Realizing the innumerable experiential choices that the library presents to any given individual, and also the innumerable choices available in representing an experience of the library with a video camera – it is particularly worth noting that this individual consistently frames himself, not the building, in the foreground and in medium close-up. This narrative’s purpose is not to document the building but to document this fellow’s emphatically embodied experience in and of it.
The personal videos, photos and blog posts, as narratives, stand in stark contrast to the conceptual documents, which concern themselves not with individuals but with operational functions and processes, in which individuals might be supposed to be agents, if supposed at all.
Tags: dance, discussion, general audience, human figure, interior, music, perspective, public, video, web, youtube
This video documents a playful dance by two girls on the meeting room floor of the Seattle Central Library. Either inspired or disoriented by the surreal smooth shapes and the intense color of the fourth floor, the girls appear to enjoy themselves. Their shadowy dancing figures are created by the natural light passing by the netted glassed façade, visible in the distance, and echoed on the glossy floor and walls. The unscripted interaction between the two figures occupies the space in a manner unforeseen by the architect. However haunted by the ever present human user in his design process, the architect can by no means anticipate all the ways a space will be occupied, utilized and appropriated, but can only design for the most frequent uses. Nevertheless, in this instance, the space seems to have inspired these girls to express themselves through a frolicsome dance, tied perfectly to the space by the smooth electronica music which accompanies this video, amplifying the pleasant feeling conveyed by this spontaneous play. This short dance serves as an ephemeral ode to the surprising new building, which houses and reveals a wide amplitude of singular spaces, inviting perfunctory, mechanical functions, but also inspiring surprising new uses.
Tags: distribution, exterior, general audience, human figure, interior, SPL, tour, video, web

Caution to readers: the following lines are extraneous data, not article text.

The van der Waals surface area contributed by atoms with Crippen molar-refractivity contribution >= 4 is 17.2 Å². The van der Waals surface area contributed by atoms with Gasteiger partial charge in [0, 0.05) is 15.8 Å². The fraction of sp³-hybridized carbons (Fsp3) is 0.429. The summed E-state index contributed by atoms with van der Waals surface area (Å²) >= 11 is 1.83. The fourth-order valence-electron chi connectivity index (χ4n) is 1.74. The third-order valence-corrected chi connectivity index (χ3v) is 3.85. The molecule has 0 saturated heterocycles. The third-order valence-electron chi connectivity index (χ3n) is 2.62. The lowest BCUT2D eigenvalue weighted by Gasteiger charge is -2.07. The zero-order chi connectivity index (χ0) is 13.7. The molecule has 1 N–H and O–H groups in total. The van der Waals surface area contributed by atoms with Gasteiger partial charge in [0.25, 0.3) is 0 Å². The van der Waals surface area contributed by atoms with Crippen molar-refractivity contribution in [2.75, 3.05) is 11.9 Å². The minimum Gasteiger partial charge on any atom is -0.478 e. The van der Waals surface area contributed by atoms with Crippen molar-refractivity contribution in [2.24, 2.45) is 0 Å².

This virtual/video tour is lead by the Seattle city librarian and main supporter of the architectural project, Deborah L. Jacobs. Throughout the design and construction process Miss Jacobs was instrumental and a strong supporter of this innovative design. Intriguingly this representation is called a tour, implying an exploration or a visit around the building, where relations between spaces can be understood, but despite showing several images of both the exterior and the interior of the library, no coherent space-time continuity is illustrated, but rather different spaces are shown without almost any relational content, except for the information on which floor they are. Balance the lack of physical space continuity in this tour, there is an interesting interrelation between different mediums, such as photographs, diagrams, facts described and even a direct quote of the review by the New York Times architectural critic, Herbert Muschamp (also in this blog). Also significant in the context of our seminar, and explained in this tour, is the combination of print media, digital media and technology in this library, where books are tagged with RFID tags, and most processes are automated. Notoriously some detractors of the library criticize the abundance of computers in the children’s area. For these critics, children already have too many digital distractions in their life, and in a library should be focusing on encouraging children to read and use print material. This discussion is associated with the issue of different modes of perception, already debated in our seminar, where digital technology prompts a new mode of perception and understanding of the world, or a different “wiring” of the brain, particularly for children immersed in this media from a very tender age. Also in this children’s area the transition between print and digital media is not seamless.
Tags: architect, conceptual, distribution, exterior, general audience, human figure, interior, lecture, video, web, youtube
This video documents a lecture given in February 2006 by Joshua Prince-Ramus, current director of REX Architecture and architect in charge of the construction of the Seattle Central Library during the conference TED talks. Adopting what he describes as a hyper-rational approach to architecture, Joshua Prince-Ramus explains how logic can act as the catalyst for extraordinary buildings, taking rationality to an almost absurd level and ending up with something amazing and unexpected. In this public presentation the role of teamwork in this design process is also emphasized, finding a suitable parallel in the endeavors of electronic literature and its multiple authors. Like in electronic media, the architectural design also relies on cooperation between different agents. Electronic teamwork has been a driving force in the recent developments of computer assisted drawing software, illustrated by the development of Building Information Models (BIM) by the major software houses. BIM is a model-based technology linked to a database of project information, encompassing geometry, spatial relationships, geographic information, quantities and properties of building components, and attempting to articulate the different agents (design team, engineering team, construction team …) in one model. Like electronic literature, BIM attempts to take advantage of the capabilities and context of networked computers.